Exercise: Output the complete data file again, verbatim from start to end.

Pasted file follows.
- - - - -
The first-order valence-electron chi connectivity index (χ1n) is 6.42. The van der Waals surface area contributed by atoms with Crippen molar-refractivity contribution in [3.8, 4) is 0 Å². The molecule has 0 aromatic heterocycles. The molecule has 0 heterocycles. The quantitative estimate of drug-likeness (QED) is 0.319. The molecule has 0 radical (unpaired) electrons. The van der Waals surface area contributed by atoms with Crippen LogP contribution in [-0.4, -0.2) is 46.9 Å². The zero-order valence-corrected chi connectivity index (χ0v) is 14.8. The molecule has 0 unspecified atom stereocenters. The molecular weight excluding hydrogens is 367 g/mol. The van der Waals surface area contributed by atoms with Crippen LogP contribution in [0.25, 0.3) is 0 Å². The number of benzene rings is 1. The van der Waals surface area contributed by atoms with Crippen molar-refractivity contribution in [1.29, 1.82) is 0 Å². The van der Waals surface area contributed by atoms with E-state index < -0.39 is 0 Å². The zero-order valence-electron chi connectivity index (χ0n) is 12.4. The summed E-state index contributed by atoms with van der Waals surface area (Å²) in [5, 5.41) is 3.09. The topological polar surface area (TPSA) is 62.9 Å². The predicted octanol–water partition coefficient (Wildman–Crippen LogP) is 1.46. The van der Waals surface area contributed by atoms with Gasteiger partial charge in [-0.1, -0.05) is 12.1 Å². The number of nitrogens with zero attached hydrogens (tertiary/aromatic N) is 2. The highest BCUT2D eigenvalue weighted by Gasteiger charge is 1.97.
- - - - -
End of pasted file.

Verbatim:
The first-order valence-electron chi connectivity index (χ1n) is 6.42. The van der Waals surface area contributed by atoms with Crippen molar-refractivity contribution in [3.8, 4) is 0 Å². The molecule has 0 aromatic heterocycles. The molecule has 0 heterocycles. The quantitative estimate of drug-likeness (QED) is 0.319. The molecule has 0 radical (unpaired) electrons. The van der Waals surface area contributed by atoms with Crippen LogP contribution in [-0.4, -0.2) is 46.9 Å². The zero-order valence-corrected chi connectivity index (χ0v) is 14.8. The molecule has 0 unspecified atom stereocenters. The molecular weight excluding hydrogens is 367 g/mol. The van der Waals surface area contributed by atoms with Crippen LogP contribution in [0.25, 0.3) is 0 Å². The number of benzene rings is 1. The van der Waals surface area contributed by atoms with Crippen molar-refractivity contribution in [1.29, 1.82) is 0 Å². The van der Waals surface area contributed by atoms with E-state index < -0.39 is 0 Å². The zero-order valence-electron chi connectivity index (χ0n) is 12.4. The summed E-state index contributed by atoms with van der Waals surface area (Å²) in [5, 5.41) is 3.09. The topological polar surface area (TPSA) is 62.9 Å². The predicted octanol–water partition coefficient (Wildman–Crippen LogP) is 1.46. The van der Waals surface area contributed by atoms with Gasteiger partial charge in [-0.1, -0.05) is 12.1 Å². The number of nitrogens with zero attached hydrogens (tertiary/aromatic N) is 2. The highest BCUT2D eigenvalue weighted by Gasteiger charge is 1.97.